Securmatica XXV

The twenty-fifth edition of Securmática was held in Madrid (Spain) on April 22, 23 and 24, 2014. Although its content is not usually highly technical, it is a really interesting event for catching-up with the cybersecurity industry at an “institutional” level.


This approach helps us to maintain a better visibility regarding the actions and initiatives performed by government, institutions and private security companies collaborating on different fields in the context of cybersecurity.

The keynote was performed by Félix Sanz Roldán, Director for the Spanish National Intelligence Service (CNI) and President of the National Cybersecurity Spanish Council. His speech was extremely interesting and confirmed for us that the 5th domain is being taking into account very seriously by governments around the world.


Although the motto for this years’ Securmática was “Business Protection: everything becomes more complicated “, Mr. Sanz not only talked about the difficulties that we all are facing in this field, but also transmitted a hopeful message: humanity has suffered complexity practically since its inception, but that has not stopped us from prevailing. In our “digital” field, unity is more necessary than ever. On the other hand, he made very clear that cybersecurity is a top priority for Spain.

The first day was dedicated to the institutional approach regarding cybersecurity. Some of the most interesting presentations focused on topics such as “National Cybersecurity” strategy, digital actions to protect the national heritage or the “next-steps” calendar for Sectorial Strategic Plans on which we can learn from first hand about the evolution of the Spain Cybersecurity Plan.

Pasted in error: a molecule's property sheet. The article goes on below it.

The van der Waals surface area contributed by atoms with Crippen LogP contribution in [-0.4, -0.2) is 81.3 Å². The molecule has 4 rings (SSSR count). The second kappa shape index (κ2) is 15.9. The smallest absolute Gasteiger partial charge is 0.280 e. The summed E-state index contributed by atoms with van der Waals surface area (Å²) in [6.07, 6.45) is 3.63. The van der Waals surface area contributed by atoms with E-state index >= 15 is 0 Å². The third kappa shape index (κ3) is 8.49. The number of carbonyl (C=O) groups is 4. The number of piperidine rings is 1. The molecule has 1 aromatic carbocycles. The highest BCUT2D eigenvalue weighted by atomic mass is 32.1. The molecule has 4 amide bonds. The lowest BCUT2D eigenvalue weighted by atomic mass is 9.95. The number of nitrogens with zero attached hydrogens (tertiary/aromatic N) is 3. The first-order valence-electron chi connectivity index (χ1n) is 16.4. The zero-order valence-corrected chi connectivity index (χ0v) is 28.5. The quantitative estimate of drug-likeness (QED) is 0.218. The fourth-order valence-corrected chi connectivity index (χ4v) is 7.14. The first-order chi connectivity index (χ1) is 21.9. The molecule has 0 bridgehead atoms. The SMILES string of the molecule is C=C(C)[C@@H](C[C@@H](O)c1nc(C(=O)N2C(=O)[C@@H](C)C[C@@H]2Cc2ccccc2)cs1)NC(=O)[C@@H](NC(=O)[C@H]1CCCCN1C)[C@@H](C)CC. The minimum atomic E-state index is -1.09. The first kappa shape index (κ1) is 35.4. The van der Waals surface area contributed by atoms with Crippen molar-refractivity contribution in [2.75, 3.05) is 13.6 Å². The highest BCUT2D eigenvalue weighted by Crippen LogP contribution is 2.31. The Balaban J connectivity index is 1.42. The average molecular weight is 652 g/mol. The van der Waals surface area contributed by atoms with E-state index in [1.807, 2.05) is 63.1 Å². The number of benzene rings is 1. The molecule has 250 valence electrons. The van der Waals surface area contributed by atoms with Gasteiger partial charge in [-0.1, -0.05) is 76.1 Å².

There was an interesting point from the army commander regarding the utilization of cyberweapons. Mr. Enrique Cubeiro, Cyberdefense Commander in Chief for the Spanish Army, explained the digital exercises (from isolated operations to international drills) that several countries perform in order to improve their cyberdefense capabilities.

When one of the attendees asked if Spain has cyber weapons capabilities, the answer was: We have what we need for when it is needed.


The second day was dedicated to more “commercial” talks; nevertheless several interesting topics were discussed from the perspectives of different sectors (assurance companies, banking industry, energy sector, etc.). Of course, the term “cyberintelligence” was perhaps the most used term during this day.

Finally, the third day was more focused on security from the strategic point of view. In addition, there were several presentations discussing legal topics such as new regulations in Europe for data breach notifications, IT monitoring and legality and a highly interesting topic regarding collaboration approaches and opportunities for public/private industry and governments.

All in all it was a really good exercise to stay up to date with the institutional changes that cyber security is causing at different levels (government, institutional, private sector, etc.) and of course, a good opportunity to meet some key people in our industry that usually doesn´t show up that easily.

Securmatica XXV

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